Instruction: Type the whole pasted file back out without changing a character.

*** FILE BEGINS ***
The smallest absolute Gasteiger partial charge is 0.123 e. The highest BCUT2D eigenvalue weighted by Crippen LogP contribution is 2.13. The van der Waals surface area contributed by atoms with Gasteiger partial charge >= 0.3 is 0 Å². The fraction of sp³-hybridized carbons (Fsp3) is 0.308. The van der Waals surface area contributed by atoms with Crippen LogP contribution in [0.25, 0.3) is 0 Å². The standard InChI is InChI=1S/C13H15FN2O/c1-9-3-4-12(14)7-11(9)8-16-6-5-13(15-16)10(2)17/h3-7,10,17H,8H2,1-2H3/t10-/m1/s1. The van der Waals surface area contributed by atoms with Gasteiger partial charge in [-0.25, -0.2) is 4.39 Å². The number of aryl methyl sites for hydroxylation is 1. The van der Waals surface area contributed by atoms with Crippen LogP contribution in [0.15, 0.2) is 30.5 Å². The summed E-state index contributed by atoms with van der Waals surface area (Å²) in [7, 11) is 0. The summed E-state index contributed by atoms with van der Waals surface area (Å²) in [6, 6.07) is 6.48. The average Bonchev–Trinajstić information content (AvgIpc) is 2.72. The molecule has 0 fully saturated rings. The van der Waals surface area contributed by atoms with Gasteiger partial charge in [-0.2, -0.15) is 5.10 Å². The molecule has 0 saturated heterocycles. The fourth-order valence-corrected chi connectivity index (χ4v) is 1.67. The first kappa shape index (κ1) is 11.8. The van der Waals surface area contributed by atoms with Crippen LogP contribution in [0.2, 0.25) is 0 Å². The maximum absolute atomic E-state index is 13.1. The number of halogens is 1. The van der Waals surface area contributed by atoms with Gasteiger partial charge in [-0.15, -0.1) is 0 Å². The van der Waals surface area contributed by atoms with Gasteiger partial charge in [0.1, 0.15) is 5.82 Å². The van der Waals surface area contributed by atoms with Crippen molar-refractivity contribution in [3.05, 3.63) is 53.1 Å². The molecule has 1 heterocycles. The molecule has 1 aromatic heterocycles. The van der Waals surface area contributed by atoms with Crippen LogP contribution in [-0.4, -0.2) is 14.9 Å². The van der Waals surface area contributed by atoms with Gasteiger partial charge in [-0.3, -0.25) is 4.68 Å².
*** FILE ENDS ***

The smallest absolute Gasteiger partial charge is 0.123 e. The highest BCUT2D eigenvalue weighted by Crippen LogP contribution is 2.13. The van der Waals surface area contributed by atoms with Gasteiger partial charge >= 0.3 is 0 Å². The fraction of sp³-hybridized carbons (Fsp3) is 0.308. The van der Waals surface area contributed by atoms with Crippen LogP contribution in [0.25, 0.3) is 0 Å². The standard InChI is InChI=1S/C13H15FN2O/c1-9-3-4-12(14)7-11(9)8-16-6-5-13(15-16)10(2)17/h3-7,10,17H,8H2,1-2H3/t10-/m1/s1. The van der Waals surface area contributed by atoms with Gasteiger partial charge in [-0.25, -0.2) is 4.39 Å². The number of aryl methyl sites for hydroxylation is 1. The van der Waals surface area contributed by atoms with Crippen LogP contribution in [0.15, 0.2) is 30.5 Å². The summed E-state index contributed by atoms with van der Waals surface area (Å²) in [7, 11) is 0. The summed E-state index contributed by atoms with van der Waals surface area (Å²) in [6, 6.07) is 6.48. The average Bonchev–Trinajstić information content (AvgIpc) is 2.72. The molecule has 0 fully saturated rings. The van der Waals surface area contributed by atoms with Gasteiger partial charge in [-0.2, -0.15) is 5.10 Å². The molecule has 0 saturated heterocycles. The fourth-order valence-corrected chi connectivity index (χ4v) is 1.67. The first kappa shape index (κ1) is 11.8. The van der Waals surface area contributed by atoms with Crippen LogP contribution in [0.2, 0.25) is 0 Å². The maximum absolute atomic E-state index is 13.1. The number of halogens is 1. The van der Waals surface area contributed by atoms with Gasteiger partial charge in [-0.15, -0.1) is 0 Å². The van der Waals surface area contributed by atoms with Gasteiger partial charge in [0.1, 0.15) is 5.82 Å². The van der Waals surface area contributed by atoms with Crippen molar-refractivity contribution in [3.05, 3.63) is 53.1 Å². The molecule has 1 heterocycles. The molecule has 1 aromatic heterocycles. The van der Waals surface area contributed by atoms with Crippen LogP contribution in [-0.4, -0.2) is 14.9 Å². The van der Waals surface area contributed by atoms with Gasteiger partial charge in [-0.3, -0.25) is 4.68 Å².